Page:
Author Archives: Ken Parille

About Ken Parille

Ken Parille is an Associate Professor of English at East Carolina University. His writing has appeared in The Best American Comics Criticism, Children's Literature, Tulsa Studies in Women's Literature, Papers on Language and Literature, The Boston Review, Comic Art, Children's Literature Association Quarterly, and The Believer. He has also published a guitar instructional book as well as a number of instructional articles in GuitarOne magazine. His monograph Boys at Home: Discipline, Masculinity, and ‘The Boy-Problem’ in Nineteenth-Century American Literature was published by the University of Tennessee Press, and , along with Isaac Cates, he edited Daniel Clowes: Conversations.
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Lulu Hitchcock Apocrypha!

Tim Hensley’s astonishing Sir Alfred #3, in which Alfred Hitchcock becomes what he already was: a comic-strip character. Continue reading

 
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Black Panther #1: 31 Thoughts

Perhaps the critic had unrealistic expectations. Continue reading

 
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“Unholy Momentum”: Daniel Clowes’s Patience

Digging into Clowes’s masterpiece with commentary and annotations on everything from the comic’s obscure allusions to its cosmic themes. Continue reading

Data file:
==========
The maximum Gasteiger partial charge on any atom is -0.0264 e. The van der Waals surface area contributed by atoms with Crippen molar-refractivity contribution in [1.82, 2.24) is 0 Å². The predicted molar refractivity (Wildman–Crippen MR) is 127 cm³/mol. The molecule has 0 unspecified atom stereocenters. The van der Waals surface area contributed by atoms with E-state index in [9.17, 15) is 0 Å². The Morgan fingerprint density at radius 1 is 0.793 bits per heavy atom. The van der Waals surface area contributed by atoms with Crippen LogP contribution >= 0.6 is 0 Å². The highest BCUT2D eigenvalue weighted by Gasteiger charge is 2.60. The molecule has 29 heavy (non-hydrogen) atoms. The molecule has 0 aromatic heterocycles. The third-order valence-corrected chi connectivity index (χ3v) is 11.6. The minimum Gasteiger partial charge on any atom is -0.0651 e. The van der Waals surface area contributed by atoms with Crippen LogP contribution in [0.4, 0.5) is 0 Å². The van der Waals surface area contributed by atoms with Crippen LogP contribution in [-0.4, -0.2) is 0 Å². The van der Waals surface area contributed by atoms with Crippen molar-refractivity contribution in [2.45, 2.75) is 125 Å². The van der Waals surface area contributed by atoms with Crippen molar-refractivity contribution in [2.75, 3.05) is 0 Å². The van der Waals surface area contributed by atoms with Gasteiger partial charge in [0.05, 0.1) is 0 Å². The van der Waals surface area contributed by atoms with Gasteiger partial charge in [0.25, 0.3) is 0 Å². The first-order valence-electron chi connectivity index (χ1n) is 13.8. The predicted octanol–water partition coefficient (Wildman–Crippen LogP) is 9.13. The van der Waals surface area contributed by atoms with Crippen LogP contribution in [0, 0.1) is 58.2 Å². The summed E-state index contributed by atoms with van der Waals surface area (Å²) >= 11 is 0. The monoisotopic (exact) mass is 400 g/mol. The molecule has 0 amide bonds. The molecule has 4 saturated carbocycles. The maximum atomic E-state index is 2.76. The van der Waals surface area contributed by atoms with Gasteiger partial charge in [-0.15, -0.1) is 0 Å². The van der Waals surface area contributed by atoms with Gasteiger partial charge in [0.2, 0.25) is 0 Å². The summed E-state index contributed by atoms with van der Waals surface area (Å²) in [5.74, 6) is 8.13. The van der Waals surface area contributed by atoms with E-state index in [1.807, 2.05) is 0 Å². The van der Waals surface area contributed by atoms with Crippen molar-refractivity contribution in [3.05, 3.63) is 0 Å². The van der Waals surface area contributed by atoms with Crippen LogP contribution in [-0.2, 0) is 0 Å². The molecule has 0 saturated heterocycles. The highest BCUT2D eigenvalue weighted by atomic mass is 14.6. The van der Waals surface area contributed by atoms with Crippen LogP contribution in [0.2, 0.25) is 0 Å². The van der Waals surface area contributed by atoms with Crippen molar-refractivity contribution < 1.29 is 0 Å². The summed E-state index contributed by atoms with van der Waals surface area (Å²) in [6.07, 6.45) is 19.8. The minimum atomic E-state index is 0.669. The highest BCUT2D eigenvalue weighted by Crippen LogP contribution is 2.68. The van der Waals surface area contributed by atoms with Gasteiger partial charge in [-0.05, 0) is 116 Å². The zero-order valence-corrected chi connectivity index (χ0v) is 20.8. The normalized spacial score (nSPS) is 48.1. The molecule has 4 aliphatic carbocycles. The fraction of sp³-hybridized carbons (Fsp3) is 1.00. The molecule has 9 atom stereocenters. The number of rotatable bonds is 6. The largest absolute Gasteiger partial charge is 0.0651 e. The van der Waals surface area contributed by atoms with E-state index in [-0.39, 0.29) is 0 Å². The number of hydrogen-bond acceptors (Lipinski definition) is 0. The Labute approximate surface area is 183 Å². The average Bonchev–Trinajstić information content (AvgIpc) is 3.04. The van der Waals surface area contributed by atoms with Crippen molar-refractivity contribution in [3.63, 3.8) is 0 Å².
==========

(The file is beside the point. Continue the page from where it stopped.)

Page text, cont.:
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The Truth about America’s Superheroes; Or, Real-Life Revisionism. 

In one image, Daniel Clowes defeats the superhero. Also: Eugenics, Fetishes, Word Games, Race, Feminism, Fredric Wertham, Corporate Branding, Libertarians, Pajamas, Stan Lee, Graffiti, The Austrian School of Economics, and much more! Continue reading

 
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Daniel Clowes and Eightball, 1988-1998: Highlights, Mysteries, and Fun-Facts

To mark the release of Daniel Clowes’s The Complete Eightball #1-18, we look at the cartoonist’s career and comics from 1988 to 1998. Continue reading

 
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Cartoon Solitude

A look at sentimentality in an Ivan Brunetti image and time in a Charles Schulz strip. Continue reading

 
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2014: Comics, New and Old (Part II)

More reflections on “the state of the art.” Along the way we talk Lichtenstein, meta-characters, the ideal format, page orientation, Spidey vs. Spiderman, “philosophical nihilism,” cat sneakers, and the like. Continue reading

 
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2014: Comics, New and Old (Part I)

Reflections on the “state of the art.” Along the way there’s talk of editorial malfeasance, lyrical ambiguity, feminism, fannish-ness, Kirby, Byron, motorcycle comics, etc. . . . Continue reading